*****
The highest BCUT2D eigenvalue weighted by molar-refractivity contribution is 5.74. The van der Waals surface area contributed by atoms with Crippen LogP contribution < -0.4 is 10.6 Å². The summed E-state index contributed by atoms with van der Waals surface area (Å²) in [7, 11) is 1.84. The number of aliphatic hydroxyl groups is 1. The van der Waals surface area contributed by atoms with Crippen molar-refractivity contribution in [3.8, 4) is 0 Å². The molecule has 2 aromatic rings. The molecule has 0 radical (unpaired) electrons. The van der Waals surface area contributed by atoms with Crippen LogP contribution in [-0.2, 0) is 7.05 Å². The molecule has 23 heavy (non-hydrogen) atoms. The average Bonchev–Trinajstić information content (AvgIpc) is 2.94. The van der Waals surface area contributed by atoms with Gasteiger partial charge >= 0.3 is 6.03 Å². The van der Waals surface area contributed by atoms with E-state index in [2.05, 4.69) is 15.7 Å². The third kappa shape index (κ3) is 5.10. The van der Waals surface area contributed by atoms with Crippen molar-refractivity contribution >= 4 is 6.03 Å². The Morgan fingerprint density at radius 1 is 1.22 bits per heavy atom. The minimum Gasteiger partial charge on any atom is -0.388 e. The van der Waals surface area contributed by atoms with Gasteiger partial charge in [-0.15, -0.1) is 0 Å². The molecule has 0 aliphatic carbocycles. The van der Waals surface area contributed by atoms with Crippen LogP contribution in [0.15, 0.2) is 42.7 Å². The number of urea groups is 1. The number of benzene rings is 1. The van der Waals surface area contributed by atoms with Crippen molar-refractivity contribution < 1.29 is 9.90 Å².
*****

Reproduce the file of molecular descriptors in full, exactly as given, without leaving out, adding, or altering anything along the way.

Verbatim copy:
The highest BCUT2D eigenvalue weighted by molar-refractivity contribution is 5.74. The van der Waals surface area contributed by atoms with Crippen LogP contribution < -0.4 is 10.6 Å². The summed E-state index contributed by atoms with van der Waals surface area (Å²) in [7, 11) is 1.84. The number of aliphatic hydroxyl groups is 1. The van der Waals surface area contributed by atoms with Crippen molar-refractivity contribution in [3.8, 4) is 0 Å². The molecule has 2 aromatic rings. The molecule has 0 radical (unpaired) electrons. The van der Waals surface area contributed by atoms with Crippen LogP contribution in [-0.2, 0) is 7.05 Å². The molecule has 23 heavy (non-hydrogen) atoms. The average Bonchev–Trinajstić information content (AvgIpc) is 2.94. The van der Waals surface area contributed by atoms with Gasteiger partial charge >= 0.3 is 6.03 Å². The van der Waals surface area contributed by atoms with E-state index in [2.05, 4.69) is 15.7 Å². The third kappa shape index (κ3) is 5.10. The van der Waals surface area contributed by atoms with Crippen molar-refractivity contribution >= 4 is 6.03 Å². The Morgan fingerprint density at radius 1 is 1.22 bits per heavy atom. The minimum Gasteiger partial charge on any atom is -0.388 e. The van der Waals surface area contributed by atoms with Gasteiger partial charge in [-0.15, -0.1) is 0 Å². The molecule has 0 aliphatic carbocycles. The van der Waals surface area contributed by atoms with Crippen LogP contribution in [0.15, 0.2) is 42.7 Å². The number of urea groups is 1. The number of benzene rings is 1. The van der Waals surface area contributed by atoms with Crippen molar-refractivity contribution < 1.29 is 9.90 Å².